I knew that my fellow group members would be just as outraged as I was if I told them what had happened at the blood drive. If I authorized it, they would most likely have no qualms with brandishing fliers, signs, or any such paraphernalia about how the American Red Cross was heterosexist.
Before I drew the battle lines, however, something occurred to me.
While I was pouting and scowling during a previous blood drive, given they never put me in the greatest mood all things considered, a friend reminded me that even if the guidelines seemed nonsensical and discriminatory, the people needing the blood were not the enemy.
They were not the ones being particular about who or where their blood was coming from. It’s safe to say that those who need the transfusions are pretty much only concerned with being given another chance to spend time with their friends, families, and living their lives.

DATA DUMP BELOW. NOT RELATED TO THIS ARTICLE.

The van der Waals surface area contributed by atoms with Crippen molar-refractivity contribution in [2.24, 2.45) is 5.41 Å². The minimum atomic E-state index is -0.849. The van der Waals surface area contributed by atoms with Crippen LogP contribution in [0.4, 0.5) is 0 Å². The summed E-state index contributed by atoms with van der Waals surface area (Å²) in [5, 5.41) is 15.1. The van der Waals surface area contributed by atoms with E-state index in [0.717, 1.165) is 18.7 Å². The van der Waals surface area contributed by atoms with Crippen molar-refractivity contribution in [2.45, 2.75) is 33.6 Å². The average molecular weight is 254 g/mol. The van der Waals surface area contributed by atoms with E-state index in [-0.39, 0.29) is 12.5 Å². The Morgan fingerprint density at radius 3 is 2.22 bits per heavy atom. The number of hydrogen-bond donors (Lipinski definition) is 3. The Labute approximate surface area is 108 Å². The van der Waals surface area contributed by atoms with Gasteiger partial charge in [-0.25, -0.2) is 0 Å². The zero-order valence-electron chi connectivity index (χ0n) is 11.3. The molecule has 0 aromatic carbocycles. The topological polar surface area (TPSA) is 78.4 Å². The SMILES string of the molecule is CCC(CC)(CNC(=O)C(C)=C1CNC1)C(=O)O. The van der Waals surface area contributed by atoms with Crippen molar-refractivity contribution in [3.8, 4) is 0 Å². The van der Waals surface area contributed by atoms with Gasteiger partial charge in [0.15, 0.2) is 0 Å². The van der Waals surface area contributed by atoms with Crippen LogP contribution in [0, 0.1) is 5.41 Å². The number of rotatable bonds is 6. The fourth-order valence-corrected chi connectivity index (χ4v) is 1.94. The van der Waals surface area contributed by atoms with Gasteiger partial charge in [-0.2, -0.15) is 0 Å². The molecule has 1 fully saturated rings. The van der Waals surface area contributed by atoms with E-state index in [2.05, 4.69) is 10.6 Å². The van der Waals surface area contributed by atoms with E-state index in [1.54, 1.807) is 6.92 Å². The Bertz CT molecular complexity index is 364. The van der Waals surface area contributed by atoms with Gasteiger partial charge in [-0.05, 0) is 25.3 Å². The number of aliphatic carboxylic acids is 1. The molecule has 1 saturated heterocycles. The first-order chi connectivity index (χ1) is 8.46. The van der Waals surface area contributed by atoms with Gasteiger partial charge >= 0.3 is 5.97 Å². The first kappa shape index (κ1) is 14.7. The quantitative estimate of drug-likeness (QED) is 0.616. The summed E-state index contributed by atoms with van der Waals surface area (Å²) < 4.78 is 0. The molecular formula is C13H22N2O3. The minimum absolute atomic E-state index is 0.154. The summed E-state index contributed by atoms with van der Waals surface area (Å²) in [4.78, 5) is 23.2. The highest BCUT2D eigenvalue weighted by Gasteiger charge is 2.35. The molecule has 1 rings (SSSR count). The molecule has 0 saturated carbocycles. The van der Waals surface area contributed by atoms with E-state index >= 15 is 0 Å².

Needless to say, I went on with the rest of my day without disturbance, protest, or riot.
Other than my personal choice not to give blood until my gay and bisexual male friends can do the same, I’m still not positive what I want and am going to do to equalize things.
When thinking of all the “higher-ups” that go into decision making, it feels almost discouragingly impossible for little old me in little old Castleton, Vt. to make any sort of difference.
However, one of my favorite quotes does come to mind when thinking of our small, thoughtful, and committed college community:
“Never doubt that a small group of thoughtful, committed citizens can change the world. Indeed, it is the only thing that ever has.” -Margaret Mead.